Arya Dhayal, who earlier shot to fame for her rendition of the poem ‘Sakhavu’, is known for mixing Carnatic ragas with popular western songs.

Young woman with black hair rests her face on a wall and looks at the camera sideways with her short hair left loose falling across the shoulder There is a red tint to the picture
Features Music Monday, July 27, 2020 - 18:13

The ukulele, ordered online, came home a month ago. Arya Dhayal has not kept it down since, except perhaps when she goes to sleep.

The little instrument, which looks like a miniature guitar, has become a constant presence in all of Arya’s new videos, which have been attracting comments from celebrities everywhere. Arya’s mix of western music with Carnatic swaras has struck a chord with musicians and music lovers. Her raw voice, very unlike the celebrated high pitched voice of female playback singers, has won her several hundred thousand followers on her YouTube channel.

In a few days, she has done too many media interviews, Arya says on a Monday afternoon. One of the latest compliments coming from Amitabh Bachchan has doubled the attention on young Arya.

“I have already told all the stories,” she says with a tired laugh. Arya switches between Malayalam and English in the interview, just like she does in her popular song mixes.

Before any of this, it was, however, her rendition of a Malayalam poem called Sakhavu that first made Arya a popular singer online.

She is from Kannur and after her Masters in Statistics, has moved to Bengaluru for another course. That has been a well-thought choice, she says.

“I have seen many struggling musicians, and I have been very sure about being financially independent. I want to take music forward as a performing art while I earn from another profession. My family and I thought a lot through this,” she says.

She cannot remember the first time she took part in a music performance. There are kindergarten photos of her singing in a group performance. The first memory of being appreciated is in a staff room of the St Teresa’s school in Kannur. Suma Miss, Arya’s teacher, called her there and asked her to sing. “I sang ‘Kandu Kandu Kandille’ (song from the film Ishtam) that day and everybody liked it. Suma Miss told my father that I should be trained in music,” Arya says.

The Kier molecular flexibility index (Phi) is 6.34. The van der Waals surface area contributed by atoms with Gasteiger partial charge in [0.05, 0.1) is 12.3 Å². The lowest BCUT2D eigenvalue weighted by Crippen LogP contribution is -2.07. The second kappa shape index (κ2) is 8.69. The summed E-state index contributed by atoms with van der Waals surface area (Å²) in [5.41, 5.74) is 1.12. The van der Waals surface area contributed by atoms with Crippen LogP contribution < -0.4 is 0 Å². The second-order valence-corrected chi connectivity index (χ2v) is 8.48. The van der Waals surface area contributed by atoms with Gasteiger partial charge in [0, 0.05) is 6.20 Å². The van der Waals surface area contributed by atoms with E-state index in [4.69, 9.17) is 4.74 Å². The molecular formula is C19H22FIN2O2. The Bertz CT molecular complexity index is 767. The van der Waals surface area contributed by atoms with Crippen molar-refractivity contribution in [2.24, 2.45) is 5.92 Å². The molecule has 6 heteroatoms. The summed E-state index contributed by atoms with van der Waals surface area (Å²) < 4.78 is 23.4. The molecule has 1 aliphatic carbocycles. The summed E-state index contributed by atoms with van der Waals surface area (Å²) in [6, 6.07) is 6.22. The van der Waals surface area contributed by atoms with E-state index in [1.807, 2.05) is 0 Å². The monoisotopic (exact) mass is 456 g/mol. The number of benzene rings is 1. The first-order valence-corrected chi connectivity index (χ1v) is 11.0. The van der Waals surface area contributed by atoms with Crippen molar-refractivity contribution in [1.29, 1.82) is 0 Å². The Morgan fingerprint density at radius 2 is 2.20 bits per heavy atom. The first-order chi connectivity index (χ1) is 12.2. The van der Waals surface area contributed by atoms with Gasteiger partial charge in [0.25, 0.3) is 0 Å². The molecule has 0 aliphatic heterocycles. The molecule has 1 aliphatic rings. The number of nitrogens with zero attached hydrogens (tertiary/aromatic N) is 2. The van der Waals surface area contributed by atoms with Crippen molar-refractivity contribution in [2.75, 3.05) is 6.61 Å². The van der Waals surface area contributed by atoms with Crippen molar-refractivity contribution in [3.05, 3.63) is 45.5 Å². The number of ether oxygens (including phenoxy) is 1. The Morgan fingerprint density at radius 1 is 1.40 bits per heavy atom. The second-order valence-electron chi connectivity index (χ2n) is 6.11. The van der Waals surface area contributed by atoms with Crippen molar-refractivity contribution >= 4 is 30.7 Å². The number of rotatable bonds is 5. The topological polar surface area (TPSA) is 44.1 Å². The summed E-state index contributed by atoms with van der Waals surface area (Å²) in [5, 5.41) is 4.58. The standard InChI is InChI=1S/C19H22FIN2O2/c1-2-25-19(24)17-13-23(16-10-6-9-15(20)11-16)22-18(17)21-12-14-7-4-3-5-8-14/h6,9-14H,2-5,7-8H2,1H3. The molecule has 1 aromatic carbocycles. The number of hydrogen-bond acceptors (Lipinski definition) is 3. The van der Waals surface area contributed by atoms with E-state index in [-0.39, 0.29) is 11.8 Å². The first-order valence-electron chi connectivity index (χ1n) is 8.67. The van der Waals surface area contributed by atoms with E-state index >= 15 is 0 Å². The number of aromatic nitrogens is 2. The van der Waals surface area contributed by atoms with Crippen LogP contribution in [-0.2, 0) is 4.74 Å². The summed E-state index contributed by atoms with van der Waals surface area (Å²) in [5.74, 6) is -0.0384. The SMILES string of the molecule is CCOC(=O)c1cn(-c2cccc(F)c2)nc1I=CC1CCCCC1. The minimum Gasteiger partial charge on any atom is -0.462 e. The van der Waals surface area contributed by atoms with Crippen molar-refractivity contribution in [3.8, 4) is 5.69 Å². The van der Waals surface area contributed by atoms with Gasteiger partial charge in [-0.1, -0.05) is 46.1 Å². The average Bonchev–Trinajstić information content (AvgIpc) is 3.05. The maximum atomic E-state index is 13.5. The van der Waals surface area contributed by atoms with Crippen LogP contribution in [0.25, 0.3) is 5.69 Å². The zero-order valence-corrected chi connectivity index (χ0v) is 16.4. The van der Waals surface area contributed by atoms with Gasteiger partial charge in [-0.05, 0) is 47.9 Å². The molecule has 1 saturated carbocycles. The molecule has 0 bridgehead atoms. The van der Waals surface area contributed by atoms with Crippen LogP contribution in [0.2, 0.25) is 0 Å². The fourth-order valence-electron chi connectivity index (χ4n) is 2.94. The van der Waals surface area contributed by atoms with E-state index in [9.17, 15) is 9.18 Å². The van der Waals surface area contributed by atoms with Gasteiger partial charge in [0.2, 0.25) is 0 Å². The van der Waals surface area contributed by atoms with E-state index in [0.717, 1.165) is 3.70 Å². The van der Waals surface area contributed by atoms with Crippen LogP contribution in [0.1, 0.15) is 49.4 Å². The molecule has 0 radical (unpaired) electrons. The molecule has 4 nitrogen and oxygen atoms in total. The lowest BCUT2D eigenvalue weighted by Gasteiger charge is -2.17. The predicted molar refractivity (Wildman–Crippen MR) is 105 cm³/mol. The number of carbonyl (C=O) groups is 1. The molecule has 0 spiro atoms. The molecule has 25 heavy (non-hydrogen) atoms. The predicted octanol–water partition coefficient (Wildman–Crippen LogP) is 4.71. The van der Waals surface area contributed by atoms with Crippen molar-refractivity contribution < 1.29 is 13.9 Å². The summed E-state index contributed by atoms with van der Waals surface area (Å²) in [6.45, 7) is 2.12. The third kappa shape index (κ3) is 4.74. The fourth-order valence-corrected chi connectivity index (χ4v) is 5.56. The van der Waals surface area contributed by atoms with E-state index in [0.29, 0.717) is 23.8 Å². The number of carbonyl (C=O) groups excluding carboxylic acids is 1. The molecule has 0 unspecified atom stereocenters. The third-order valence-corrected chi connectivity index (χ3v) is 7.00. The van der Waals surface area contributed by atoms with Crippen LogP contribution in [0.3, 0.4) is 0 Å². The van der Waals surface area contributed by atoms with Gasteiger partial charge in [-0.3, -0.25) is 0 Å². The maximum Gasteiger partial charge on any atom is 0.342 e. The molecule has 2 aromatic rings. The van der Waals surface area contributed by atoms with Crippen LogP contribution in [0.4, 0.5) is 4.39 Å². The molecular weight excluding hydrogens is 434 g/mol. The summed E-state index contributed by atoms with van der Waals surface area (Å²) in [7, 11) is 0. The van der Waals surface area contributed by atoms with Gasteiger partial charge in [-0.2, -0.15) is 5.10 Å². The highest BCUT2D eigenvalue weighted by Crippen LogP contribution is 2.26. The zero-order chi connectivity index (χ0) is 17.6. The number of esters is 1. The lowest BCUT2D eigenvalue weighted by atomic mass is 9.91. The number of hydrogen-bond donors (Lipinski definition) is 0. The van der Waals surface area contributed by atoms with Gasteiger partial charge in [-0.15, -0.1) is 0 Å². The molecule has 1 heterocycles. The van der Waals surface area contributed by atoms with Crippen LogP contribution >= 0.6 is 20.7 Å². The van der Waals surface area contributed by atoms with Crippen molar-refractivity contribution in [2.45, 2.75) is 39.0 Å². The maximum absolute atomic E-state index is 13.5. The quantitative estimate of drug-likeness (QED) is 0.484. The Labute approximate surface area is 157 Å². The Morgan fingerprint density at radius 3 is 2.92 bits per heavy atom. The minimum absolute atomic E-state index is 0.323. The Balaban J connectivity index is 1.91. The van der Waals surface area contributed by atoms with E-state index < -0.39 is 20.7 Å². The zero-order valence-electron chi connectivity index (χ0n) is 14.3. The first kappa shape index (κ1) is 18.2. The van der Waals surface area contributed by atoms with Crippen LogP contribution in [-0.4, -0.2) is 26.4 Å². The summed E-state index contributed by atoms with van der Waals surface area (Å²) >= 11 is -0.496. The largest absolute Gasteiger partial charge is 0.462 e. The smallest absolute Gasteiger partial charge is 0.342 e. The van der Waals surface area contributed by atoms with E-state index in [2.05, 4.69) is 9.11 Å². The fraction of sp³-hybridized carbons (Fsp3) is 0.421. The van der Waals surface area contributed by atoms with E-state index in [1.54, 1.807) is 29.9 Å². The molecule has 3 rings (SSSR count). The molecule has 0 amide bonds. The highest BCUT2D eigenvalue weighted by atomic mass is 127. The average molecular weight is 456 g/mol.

Hers is not a musical family, Arya says. No one else in the family sings. But recognising her talent, Arya was promptly sent off for music lessons from a young age, had her first kutcheri while she was still a child, and attended every kalolsavam (arts fete) on the way. By the time she was finished with school, she had won many prizes and recognitions and Arya also found a new love for western music.

“It happened accidentally when I got an iPod in my Plus 2 days. There would be these default songs in it that I listened to and liked. It made me want to explore music from every place in the world. I started doing that and enjoyed it a lot,” Arya says. She ended up writing and composing a song called 'Try myself'.

During her college days, she found herself singing the classical swaras of the English songs that she listened to, while coming back home from college. The idea to then sing it intermittently was only the next step for Arya.

“I began doing that some three years ago. It is a very strenuous exercise. There are physical restrictions too. My throat was used to singing Carnatic music. To suddenly switch between the two kinds of music is very difficult. I will need a few takes to make it perfect too. Once it is done, I get very exhausted. One time I ended up having throat pain for a whole day,” Arya says.

Music teachers advise her to focus on one genre of music but so far she has persisted in her fusions, not wanting to leave either behind. “I sing in a low pitch so there are songs that I find hard to sing. Certain movie songs especially,” she says.

That is because she seeks for perfection. The song mixes may look effortless on YouTube but there is a lot of work behind the making of it. “I take about a week-and-a-half to do one such video. Friends help. I need to see someone’s face when I perform so I can innovate while watching their reactions. My roommate in Bengaluru or some other friend would patiently sit before me. We will have many takes before it comes out good,” Arya says.

One of her mixes – of the Carnatic raga Shuddha Dhanyasi and Ed Sheeran’s Shape Of You – caught the attention of Bollywood star Amitabh Bachchan who is under treatment for COVID-19 in Mumbai.

“My music partner and dear friend sent me this .. I do not know who this is but I can just say “You are a very special talent, God bless you .. keep up the good work .. you have brightened my day in the Hospital like never before. Mixing Karnatak & Western pop.. amazing!" (sic),” Bachchan tweeted.

Arya has been excitedly sharing all the new attention on her social media pages. She cherishes the comment from singer Srinivas. “True talent cannot be hidden. It will burst through.. The beauty of this generation is that they are truly exposed to every style in its authenticity and when one loves art without prejudices, this is what you get,” the musician wrote.

Singers Hariharan, Sithara Krishnakumar, actors like Rima Kallingal and Parvathy have all hailed the young singer.

Also read: Meet Captain Priyavignesh, whose in-flight announcements in Tamil are viral

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